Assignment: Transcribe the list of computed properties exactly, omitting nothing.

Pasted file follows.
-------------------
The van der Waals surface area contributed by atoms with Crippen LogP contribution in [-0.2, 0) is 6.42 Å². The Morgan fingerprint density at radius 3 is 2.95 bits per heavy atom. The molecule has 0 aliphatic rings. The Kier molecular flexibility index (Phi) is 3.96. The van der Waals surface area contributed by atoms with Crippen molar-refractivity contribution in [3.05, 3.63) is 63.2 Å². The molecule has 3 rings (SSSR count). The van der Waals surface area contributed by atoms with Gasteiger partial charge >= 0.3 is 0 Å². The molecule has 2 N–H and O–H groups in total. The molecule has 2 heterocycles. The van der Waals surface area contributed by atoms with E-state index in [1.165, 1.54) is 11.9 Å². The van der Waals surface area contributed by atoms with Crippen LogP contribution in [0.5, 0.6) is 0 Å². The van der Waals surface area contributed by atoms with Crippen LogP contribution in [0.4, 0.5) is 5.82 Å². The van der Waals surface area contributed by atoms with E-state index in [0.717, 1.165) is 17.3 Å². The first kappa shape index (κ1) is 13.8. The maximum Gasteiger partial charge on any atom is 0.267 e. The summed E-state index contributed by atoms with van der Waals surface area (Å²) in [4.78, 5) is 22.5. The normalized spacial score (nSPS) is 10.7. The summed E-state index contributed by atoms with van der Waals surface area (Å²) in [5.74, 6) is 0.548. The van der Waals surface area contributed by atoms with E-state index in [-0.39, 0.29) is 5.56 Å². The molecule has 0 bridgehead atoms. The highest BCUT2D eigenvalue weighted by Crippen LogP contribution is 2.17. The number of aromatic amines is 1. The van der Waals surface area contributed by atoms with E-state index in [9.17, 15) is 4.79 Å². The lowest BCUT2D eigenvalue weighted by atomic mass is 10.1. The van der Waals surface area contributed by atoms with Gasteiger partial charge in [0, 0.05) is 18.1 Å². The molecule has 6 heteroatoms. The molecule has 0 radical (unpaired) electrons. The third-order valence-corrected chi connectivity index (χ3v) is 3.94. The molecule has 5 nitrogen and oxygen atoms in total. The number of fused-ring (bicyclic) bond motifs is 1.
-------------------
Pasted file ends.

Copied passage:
The van der Waals surface area contributed by atoms with Crippen LogP contribution in [-0.2, 0) is 6.42 Å². The Morgan fingerprint density at radius 3 is 2.95 bits per heavy atom. The molecule has 0 aliphatic rings. The Kier molecular flexibility index (Phi) is 3.96. The van der Waals surface area contributed by atoms with Crippen molar-refractivity contribution in [3.05, 3.63) is 63.2 Å². The molecule has 3 rings (SSSR count). The van der Waals surface area contributed by atoms with Gasteiger partial charge >= 0.3 is 0 Å². The molecule has 2 N–H and O–H groups in total. The molecule has 2 heterocycles. The van der Waals surface area contributed by atoms with E-state index in [1.165, 1.54) is 11.9 Å². The van der Waals surface area contributed by atoms with Crippen LogP contribution in [0.5, 0.6) is 0 Å². The van der Waals surface area contributed by atoms with Crippen LogP contribution in [0.4, 0.5) is 5.82 Å². The van der Waals surface area contributed by atoms with E-state index in [0.717, 1.165) is 17.3 Å². The first kappa shape index (κ1) is 13.8. The maximum Gasteiger partial charge on any atom is 0.267 e. The summed E-state index contributed by atoms with van der Waals surface area (Å²) in [4.78, 5) is 22.5. The normalized spacial score (nSPS) is 10.7. The summed E-state index contributed by atoms with van der Waals surface area (Å²) in [5.74, 6) is 0.548. The van der Waals surface area contributed by atoms with E-state index in [-0.39, 0.29) is 5.56 Å². The molecule has 0 bridgehead atoms. The highest BCUT2D eigenvalue weighted by Crippen LogP contribution is 2.17. The number of aromatic amines is 1. The van der Waals surface area contributed by atoms with E-state index in [9.17, 15) is 4.79 Å². The lowest BCUT2D eigenvalue weighted by atomic mass is 10.1. The van der Waals surface area contributed by atoms with Gasteiger partial charge in [0, 0.05) is 18.1 Å². The molecule has 6 heteroatoms. The molecule has 0 radical (unpaired) electrons. The third-order valence-corrected chi connectivity index (χ3v) is 3.94. The molecule has 5 nitrogen and oxygen atoms in total. The number of fused-ring (bicyclic) bond motifs is 1.